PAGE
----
Abrir sesión | Regístrese | ¿Olvidó su contraseña? | Contacto | English |
Email: Clave:

Medwave se preocupa por su privacidad y la seguridad de sus datos personales.
Para poder enviarle a su dirección de correo electrónico su contraseña, es necesario que ingrese su e-mail.


Resúmenes Epistemonikos
Medwave 2017 Nov-Dic;17(9):e7093 doi: 10.5867/medwave.2017.09.7093
¿Son los estrógenos vaginales efectivos para prevenir infecciones urinarias en mujeres postmenopáusicas?
Are vaginal estrogens effective for preventing urinary tract infection in postmenopausal women?
Juan Pablo Canales, Viviana Castro, Gabriel Rada
Referencias | Descargar PDF |
Para Descargar PDF debe Abrir sesión.
Imprimir | A(+) A(-) | Lectura fácil

Abstract

INTRODUCTION
Urinary tract infection commonly affects postmenopausal women, probably because of the changes in vaginal flora secondary to estrogen deficiency. So, the use of vaginal estrogens could revert this process and then decrease the risk of infection. However, it is not clear whether they are really effective.

METHODS
To answer this question we used Epistemonikos, the largest database of systematic reviews in health, which is maintained by screening multiple information sources, including MEDLINE, EMBASE, Cochrane, among others. We extracted data from the systematic reviews, reanalyzed data of primary studies, conducted a meta-analysis and generated a summary of findings table using the GRADE approach.

RESULTS AND CONCLUSIONS
We identified seven systematic reviews including four primary studies overall and all were randomized trials. We concluded it is not clear whether vaginal estrogens decrease the risk of symptomatic urinary infection because the certainty of the available evidence is very low.


 
Problem

Recurrent urinary tract infection is a common condition in women. The risk is higher in postmenopausal women, possibly due to changes in the vaginal flora because of the decreasing of local and systemic estrogens during menopause.
The use of vaginal estrogens has been suggested as a therapeutic strategy. The proposed mechanism is the reduction in vaginal pH, stimulating proliferation of lactobacilli, and avoiding the growth of gram negative uropathogenic bacteria. However, the real impact of this measure is not clear.

Methods

To answer the question, we used Epistemonikos, the largest database of systematic reviews in health, which is maintained by screening multiple information sources, including MEDLINE, EMBASE, Cochrane, among others, to identify systematic reviews and their included primary studies. We extracted data from the identified reviews and reanalyzed data from primary studies included in those reviews. With this information, we generated a structured summary denominated FRISBEE (Friendly Summary of Body of Evidence using Epistemonikos) using a pre-established format, which includes key messages, a summary of the body of evidence (presented as an evidence matrix in Epistemonikos), meta-analysis of the total of studies when it is possible, a summary of findings table following the GRADE approach and a table of other considerations for decision-making.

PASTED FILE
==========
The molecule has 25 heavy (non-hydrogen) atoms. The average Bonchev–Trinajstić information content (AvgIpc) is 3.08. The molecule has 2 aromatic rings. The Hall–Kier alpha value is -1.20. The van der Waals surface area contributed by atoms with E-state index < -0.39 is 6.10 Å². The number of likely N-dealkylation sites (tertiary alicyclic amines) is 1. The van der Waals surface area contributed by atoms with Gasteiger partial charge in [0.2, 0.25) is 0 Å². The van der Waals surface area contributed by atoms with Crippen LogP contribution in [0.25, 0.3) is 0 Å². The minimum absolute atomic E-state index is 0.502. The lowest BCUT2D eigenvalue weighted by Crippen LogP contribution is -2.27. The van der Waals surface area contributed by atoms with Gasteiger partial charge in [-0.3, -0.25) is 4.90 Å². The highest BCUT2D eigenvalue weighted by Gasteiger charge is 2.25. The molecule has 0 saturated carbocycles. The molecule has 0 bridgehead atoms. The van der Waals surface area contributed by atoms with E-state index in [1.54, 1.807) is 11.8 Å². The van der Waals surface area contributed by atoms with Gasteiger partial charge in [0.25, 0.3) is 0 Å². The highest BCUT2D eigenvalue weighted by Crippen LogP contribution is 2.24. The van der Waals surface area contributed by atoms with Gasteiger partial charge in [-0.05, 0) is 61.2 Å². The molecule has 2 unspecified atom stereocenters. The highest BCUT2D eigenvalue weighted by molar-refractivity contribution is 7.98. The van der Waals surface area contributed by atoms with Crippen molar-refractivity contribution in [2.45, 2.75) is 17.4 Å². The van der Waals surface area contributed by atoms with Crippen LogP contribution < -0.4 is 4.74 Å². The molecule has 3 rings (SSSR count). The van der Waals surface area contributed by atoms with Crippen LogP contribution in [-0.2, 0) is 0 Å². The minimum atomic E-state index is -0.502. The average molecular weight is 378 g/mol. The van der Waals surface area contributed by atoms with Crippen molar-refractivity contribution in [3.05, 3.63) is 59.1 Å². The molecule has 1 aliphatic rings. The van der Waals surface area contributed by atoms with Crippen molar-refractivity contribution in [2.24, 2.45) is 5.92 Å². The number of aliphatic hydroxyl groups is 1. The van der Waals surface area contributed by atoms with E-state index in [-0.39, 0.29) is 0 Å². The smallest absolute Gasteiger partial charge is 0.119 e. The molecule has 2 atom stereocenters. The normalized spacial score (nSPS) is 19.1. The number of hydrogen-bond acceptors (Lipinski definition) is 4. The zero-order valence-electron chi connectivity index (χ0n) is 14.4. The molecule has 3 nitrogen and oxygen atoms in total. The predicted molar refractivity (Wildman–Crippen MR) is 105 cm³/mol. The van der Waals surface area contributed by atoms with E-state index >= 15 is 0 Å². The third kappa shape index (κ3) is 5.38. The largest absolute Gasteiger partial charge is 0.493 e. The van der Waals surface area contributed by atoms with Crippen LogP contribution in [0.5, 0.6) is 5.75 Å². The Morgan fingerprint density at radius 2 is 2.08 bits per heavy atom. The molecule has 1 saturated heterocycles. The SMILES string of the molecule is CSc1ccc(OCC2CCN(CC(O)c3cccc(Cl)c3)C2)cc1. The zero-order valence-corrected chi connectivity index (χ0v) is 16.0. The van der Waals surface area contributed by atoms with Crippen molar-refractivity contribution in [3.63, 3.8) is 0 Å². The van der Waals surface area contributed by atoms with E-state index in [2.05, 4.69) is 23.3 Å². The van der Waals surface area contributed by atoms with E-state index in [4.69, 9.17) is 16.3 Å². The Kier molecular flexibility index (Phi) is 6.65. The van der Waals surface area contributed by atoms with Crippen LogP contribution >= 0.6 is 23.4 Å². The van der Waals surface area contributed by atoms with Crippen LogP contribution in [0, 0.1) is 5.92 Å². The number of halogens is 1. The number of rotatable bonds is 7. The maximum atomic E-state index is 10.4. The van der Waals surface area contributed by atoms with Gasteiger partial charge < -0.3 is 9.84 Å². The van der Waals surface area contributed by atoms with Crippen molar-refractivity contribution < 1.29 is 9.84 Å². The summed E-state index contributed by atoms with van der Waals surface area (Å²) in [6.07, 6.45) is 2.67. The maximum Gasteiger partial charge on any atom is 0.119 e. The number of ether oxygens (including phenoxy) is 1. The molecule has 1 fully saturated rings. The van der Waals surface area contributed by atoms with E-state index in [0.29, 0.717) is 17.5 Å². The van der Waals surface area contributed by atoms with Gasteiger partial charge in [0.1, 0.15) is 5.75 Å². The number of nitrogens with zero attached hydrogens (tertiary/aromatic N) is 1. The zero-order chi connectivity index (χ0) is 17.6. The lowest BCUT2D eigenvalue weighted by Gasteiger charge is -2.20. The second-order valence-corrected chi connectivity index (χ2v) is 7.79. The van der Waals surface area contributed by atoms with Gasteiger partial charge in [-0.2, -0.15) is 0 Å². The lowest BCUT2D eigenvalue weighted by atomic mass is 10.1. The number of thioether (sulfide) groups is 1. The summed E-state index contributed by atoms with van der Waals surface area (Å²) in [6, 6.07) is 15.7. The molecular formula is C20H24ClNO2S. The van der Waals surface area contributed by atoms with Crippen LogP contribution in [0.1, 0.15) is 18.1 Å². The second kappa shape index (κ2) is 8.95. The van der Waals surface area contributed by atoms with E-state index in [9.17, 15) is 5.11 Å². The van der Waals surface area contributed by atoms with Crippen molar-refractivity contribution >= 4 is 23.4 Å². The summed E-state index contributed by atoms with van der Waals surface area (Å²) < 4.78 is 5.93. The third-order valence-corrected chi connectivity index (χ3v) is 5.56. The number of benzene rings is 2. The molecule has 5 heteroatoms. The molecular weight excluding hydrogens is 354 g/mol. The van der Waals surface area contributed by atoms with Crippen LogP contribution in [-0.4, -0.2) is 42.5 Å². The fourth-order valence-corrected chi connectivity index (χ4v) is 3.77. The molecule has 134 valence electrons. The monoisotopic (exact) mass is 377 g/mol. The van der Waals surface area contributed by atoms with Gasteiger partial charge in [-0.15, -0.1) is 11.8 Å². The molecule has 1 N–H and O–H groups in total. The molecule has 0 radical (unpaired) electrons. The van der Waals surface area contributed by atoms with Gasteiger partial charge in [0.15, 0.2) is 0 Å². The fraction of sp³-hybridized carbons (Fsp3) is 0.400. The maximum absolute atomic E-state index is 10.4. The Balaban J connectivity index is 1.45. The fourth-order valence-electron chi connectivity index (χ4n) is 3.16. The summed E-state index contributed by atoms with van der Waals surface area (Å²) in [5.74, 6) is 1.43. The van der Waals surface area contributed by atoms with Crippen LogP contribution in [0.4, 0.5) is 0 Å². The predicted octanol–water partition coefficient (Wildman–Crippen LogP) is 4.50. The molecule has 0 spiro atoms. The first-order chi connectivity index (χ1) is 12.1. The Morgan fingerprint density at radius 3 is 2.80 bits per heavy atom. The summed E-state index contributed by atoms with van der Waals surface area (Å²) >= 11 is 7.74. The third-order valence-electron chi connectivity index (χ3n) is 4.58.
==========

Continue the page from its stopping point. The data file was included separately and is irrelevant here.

Key messages

  • It is not clear whether vaginal estrogens decrease the risk of symptomatic urinary tract infection in postmenopausal women, because certainty of the evidence is very low.
  • Adverse effects of vaginal estrogens are probably frequent.
About the body of evidence for this question

What is the evidence.
See evidence matrix  in Epistemonikos later

We found seven systematic reviews [1],[2],[3],[4],[5],[6],[7] which include four randomized controlled trials overall [8],[9],[10],[11]This table and the summary in general are based on the latter [8],[9],[10],[11] since the inclusion of the observational studies did not increase the certainty of the existing evidence or provide relevant additional information.

What types of patients were included*

All trials included postmenopausal women with a history of recurrent urinary tract infection.

The average age reported in three trials [8],[10],[11]ranged from 58 to 68 years. One trial did not report it [9]

What types of interventions were included*

Vaginal estrogens were administered as follows: 2 mg estradiol for 36 months [8]; 25 µg/day estradiol for a week, followed by 25 µg twice a week for five months [9]; 0.5 mg/day estriol for two weeks, followed by 0.5 mg twice a week for eight months [10] and 1 ovule of estriol (1 mg) once a day for two weeks, followed by 2 ovules of estriol once a week for 6 months [11].
All trials compared against placebo or no treatment. 

What types of outcomes
were measured

The systematic reviews pooled results of the different trials in the following outcomes: Urinary tract infection at the end of the treatment period, probability of suffering at least one urinary infection, vaginal PH, positive lactobacilli, adverse effects.

* The information about primary studies is extracted from the systematic reviews identified, unless otherwise specified.

Summary of Findings

The information about the effects of vaginal estrogens for the prevention of urinary tract infection is based on two randomized trials which include 201 patients [8],[10]. It was not possible to reuse data from two trials [9],[11] because they did not report any outcome of interest or none of the identified reviews could extract the data in a way it could be incorporated into a meta-analysis. Both trials reported urinary tract infection at the end of the treatment period and adverse effects (201 patients) [8],[10].